1. A prisoner condemned to death over eight years ago claims that it is not lawful to hang him now. Let us put the worst against him first. He was the principal accused in the case and, so to say, the arch-villian of a villainous piece. He was the brain behind a cruel conspiracy to impersonate Customs Officers' pretend to question unsuspecting visitors to the city of Madras, abduct them on the pretext of interrogating them, administer sleeping pills to the unsuspecting victims steal their cash and jewels and finally murder them. The plan was ingeniously fiendish and the appellant was the architect. There is no question that the learned Sessions Judge very rightly sentenced him to death. But that was in January 1975. Since then he has been kept in solitary confinement, quite contrary to our ruling in Sunil Batra v. Delhi Administration : 1978CriLJ1741 . Before that he was a 'prisoner under remand' for two years. So, the prisoner claims that to take away his life after keeping him in jail for ten years, eight of which in illegal solitary confinement, is a gross violation o the Fundamental Right guaranteed by Article 21 of the Constitution. Let us examine his claim. First let us get rid of the cobwebs of prejudice Sure, the murders were wicked and diabolic. The appellant and his friends showed no mercy to their victims. Why should any mercy be shown to them? But, gently, we must remind ourselves it is not Shylock's pound of flesh that we seek, nor a chilling of the human spirit. It is justice to the killer too and not justice untempered by mercy that we dispense. Of course, we cannot refuse to pass the sentence of death where the circumstances cry for it. But, the question is whether in a case where after the sentence of death is given, the accused person is made to undergo inhuman and degrading punishment or where the execution of the sentence is endlessly delayed and the accused is made to suffer the most excruciating agony and anguish, is it not open to a Court of appeal or a Court exercising writ jurisdiction, in an appropriate proceeding, to take note of the circumstance when it is brought to its notice and give relief where necessary
2. Before adverting to the constitutional implications of prolonged delay in the execution of a sentence of death, let us refer to the judicial attitude towards such delay in India and elsewhere.
3. In Piaradusadh v. Emperor , the Federal Court of India took into consideration the circumstance that the appellant had been awaiting the execution of the death sentence for over a year to alter the sentence to one of transportation for life.
4. In Ediga Annamma v. State of Andhra Pradesh : 1974CriLJ683 , Krishna Iyer and Sarkaria, JJ, observed that 'the 'brooding horror of hanging' which has been haunting the prisoner in her condemned cell for over two years' had an 'ameliorative impact' and was 'a factor of humane significance in the sentencing context'.
5. In State of U.P. v. Lalla Singh : 1978CriLJ359 Gupta and Kailasam, JJ, were dealing with a case of gruesome murder of three persons, the head of one of whom was severed. The learned Judges, while of the view that the Sessions Judge was perfectly in order in imposing the sentence of death, thought that as the offences had been committed more than six years ago, the ends of justice did not require the sentence of death to be confirmed.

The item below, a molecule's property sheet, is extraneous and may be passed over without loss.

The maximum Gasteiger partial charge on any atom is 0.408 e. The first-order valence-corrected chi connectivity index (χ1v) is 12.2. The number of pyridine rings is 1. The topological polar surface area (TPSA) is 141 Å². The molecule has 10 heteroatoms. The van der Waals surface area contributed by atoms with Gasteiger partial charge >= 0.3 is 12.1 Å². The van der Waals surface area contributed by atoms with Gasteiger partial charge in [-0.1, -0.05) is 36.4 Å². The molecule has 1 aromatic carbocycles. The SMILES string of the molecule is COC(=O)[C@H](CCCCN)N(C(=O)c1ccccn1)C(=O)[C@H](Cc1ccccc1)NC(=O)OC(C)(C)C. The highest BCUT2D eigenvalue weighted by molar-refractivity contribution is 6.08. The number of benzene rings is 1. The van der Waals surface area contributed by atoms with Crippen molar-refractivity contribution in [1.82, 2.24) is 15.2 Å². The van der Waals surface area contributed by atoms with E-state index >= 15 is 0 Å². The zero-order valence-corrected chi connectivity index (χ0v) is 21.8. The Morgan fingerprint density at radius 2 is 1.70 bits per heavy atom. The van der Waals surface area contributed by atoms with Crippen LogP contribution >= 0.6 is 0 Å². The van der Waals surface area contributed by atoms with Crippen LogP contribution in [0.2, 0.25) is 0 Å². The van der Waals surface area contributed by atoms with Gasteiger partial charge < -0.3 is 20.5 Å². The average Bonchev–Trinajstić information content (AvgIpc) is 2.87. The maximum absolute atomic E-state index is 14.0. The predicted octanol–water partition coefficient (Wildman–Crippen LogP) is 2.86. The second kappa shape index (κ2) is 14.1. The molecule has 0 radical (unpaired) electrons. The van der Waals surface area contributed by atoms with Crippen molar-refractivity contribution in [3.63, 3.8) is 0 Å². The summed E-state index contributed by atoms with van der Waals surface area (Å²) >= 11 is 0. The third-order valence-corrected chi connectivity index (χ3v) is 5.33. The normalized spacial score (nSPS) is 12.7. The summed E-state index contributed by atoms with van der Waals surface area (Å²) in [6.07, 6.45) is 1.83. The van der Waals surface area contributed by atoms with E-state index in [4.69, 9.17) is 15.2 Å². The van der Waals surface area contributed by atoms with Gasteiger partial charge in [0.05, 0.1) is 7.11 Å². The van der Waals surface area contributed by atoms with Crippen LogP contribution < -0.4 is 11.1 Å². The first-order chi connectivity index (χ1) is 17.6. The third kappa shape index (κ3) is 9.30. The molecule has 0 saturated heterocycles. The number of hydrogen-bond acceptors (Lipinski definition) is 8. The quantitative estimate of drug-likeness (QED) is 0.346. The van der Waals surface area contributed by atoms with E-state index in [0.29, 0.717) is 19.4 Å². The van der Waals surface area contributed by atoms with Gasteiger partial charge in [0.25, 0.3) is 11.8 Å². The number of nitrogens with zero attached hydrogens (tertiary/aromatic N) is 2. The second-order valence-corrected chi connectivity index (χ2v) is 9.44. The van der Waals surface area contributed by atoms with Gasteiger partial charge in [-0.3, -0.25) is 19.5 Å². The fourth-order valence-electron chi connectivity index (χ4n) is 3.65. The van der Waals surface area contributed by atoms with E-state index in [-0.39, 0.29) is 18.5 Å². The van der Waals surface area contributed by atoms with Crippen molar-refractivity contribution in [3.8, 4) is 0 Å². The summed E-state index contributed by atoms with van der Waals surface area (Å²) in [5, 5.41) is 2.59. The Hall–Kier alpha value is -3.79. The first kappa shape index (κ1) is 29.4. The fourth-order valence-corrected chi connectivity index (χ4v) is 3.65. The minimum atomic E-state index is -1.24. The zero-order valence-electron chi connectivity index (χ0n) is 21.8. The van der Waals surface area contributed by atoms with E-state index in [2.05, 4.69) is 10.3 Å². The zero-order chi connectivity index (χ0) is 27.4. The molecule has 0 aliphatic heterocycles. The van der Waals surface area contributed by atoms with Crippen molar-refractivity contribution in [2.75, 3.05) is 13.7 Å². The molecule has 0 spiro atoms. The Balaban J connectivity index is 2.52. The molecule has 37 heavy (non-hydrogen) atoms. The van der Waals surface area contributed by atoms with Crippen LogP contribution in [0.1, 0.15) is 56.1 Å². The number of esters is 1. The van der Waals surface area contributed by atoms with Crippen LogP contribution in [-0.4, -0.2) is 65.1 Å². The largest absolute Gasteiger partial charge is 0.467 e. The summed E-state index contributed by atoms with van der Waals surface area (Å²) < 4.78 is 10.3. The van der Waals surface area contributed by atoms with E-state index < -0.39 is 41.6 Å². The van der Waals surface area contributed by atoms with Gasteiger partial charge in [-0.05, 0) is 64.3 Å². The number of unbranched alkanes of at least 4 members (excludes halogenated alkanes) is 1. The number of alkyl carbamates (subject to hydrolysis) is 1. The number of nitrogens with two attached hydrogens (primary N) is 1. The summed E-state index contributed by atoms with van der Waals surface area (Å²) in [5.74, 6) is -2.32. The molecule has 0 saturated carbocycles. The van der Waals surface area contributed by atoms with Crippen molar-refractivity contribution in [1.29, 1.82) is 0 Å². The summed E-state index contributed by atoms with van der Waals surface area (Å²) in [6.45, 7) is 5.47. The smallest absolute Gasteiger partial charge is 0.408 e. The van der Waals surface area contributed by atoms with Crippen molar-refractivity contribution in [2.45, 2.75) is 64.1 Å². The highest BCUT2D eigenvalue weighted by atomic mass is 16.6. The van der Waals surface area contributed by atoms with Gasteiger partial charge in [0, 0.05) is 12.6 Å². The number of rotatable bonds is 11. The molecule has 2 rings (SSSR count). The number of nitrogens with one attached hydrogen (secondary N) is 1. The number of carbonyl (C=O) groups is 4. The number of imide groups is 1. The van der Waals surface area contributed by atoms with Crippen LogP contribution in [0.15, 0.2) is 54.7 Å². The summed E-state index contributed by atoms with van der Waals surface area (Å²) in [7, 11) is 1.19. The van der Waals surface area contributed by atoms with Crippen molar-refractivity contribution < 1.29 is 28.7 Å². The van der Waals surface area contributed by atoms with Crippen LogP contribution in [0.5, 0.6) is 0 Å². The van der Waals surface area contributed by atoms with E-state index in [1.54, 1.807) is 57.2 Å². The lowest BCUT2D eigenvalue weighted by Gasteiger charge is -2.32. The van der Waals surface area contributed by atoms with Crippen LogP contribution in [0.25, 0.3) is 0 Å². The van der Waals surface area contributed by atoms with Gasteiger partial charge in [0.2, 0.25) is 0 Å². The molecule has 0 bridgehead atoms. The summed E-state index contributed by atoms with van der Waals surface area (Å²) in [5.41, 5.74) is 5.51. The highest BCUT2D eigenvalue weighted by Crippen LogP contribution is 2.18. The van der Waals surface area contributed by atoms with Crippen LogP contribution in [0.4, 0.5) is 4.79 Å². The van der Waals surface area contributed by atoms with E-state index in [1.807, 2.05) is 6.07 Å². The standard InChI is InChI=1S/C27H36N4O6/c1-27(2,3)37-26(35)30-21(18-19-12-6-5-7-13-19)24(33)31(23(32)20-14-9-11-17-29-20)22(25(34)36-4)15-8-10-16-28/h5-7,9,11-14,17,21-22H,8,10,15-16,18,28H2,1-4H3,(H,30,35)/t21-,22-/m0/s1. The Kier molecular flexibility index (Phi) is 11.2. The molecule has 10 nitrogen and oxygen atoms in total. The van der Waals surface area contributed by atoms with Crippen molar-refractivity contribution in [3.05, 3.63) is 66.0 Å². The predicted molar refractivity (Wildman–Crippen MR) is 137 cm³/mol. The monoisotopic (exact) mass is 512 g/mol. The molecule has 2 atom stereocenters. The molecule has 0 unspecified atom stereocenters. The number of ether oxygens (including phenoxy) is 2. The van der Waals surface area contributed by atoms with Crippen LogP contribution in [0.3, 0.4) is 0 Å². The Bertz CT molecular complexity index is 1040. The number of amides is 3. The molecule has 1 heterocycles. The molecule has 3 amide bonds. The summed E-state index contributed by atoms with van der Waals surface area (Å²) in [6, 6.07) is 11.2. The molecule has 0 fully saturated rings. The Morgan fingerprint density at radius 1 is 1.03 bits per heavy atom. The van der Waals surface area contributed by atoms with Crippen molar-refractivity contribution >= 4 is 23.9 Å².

6. In Bhagwan Baux Singh v. State of U.P. : 1978CriLJ153 , the sentence of death was commuted to imprisonment for life by Murtaza Fazal AH and Kailasam, JJ, having particular regard to the fact that the sentence of death had been imposed more than two and a half years ago.
7. In Sadhu Singh v. State of U.P. : AIR1978SC1506 , Sarkaria, Sen, JJ, and one of us (Chinnappa Reddy, J) took into account the circumstance that the appellant was under specter of the sentence of death for over three years and seven months to alter the sentence of death to one of imprisonment for life.
8. In State of U.P. v. Sahai : 1981CriLJ1034 , Murtaza Fazal Ali, Baharul Islam and Varadarajan, JJ, while holding that the murders were 'extremely gruesome, brutal and dastardly', nonetheless declined to pass the sentence of death on the ground that more than eight years had elapsed since the occurrence.
9. In Furman v. State of Georgia 408 US 238, Justice Brennan observed, 'The prospect of pending execution exacts a frightful toll during the inevitable long wait between the imposition of sentence and the actual infliction of death'.
10. In Noel Riley and Ors. v. The Attorney General and Anr. 1982 Crl. L R 679 the majority of the Lords of the Judicial Committee of the Privy Council expressed no opinion on the question whether the delayed execution of a sentence of death by hanging could be described as 'inhuman or degrading punishment'. But Lord Scarman and Lord Brightman who gave the minority opinion, after referring to the British practice and Furman v. State of Georgia, People v. Chessman, People v. Anderson, Ediga Anumma v. State of Andhra Pradesh, Rajendra Prasad v. State of U.P, and Tyrer v. United Kingdom, said:
It is no exaggeration, therefore, to say that the jurisprudence of the civilised world, much of which is derived from common law principles and the prohibition against cruel and unusual punishment in the English Bill of Rights, has recognised and acknowledged that prolonged delay in executing a sentence of death can make the punishment when it comes inhuman and degrading. As the Supreme Court of California commented in Anderson's case (supra), it is cruel and has dehumanising effects. Sentence of death is one thing : sentence of death followed by lengthy imprisonment prior to execution is another.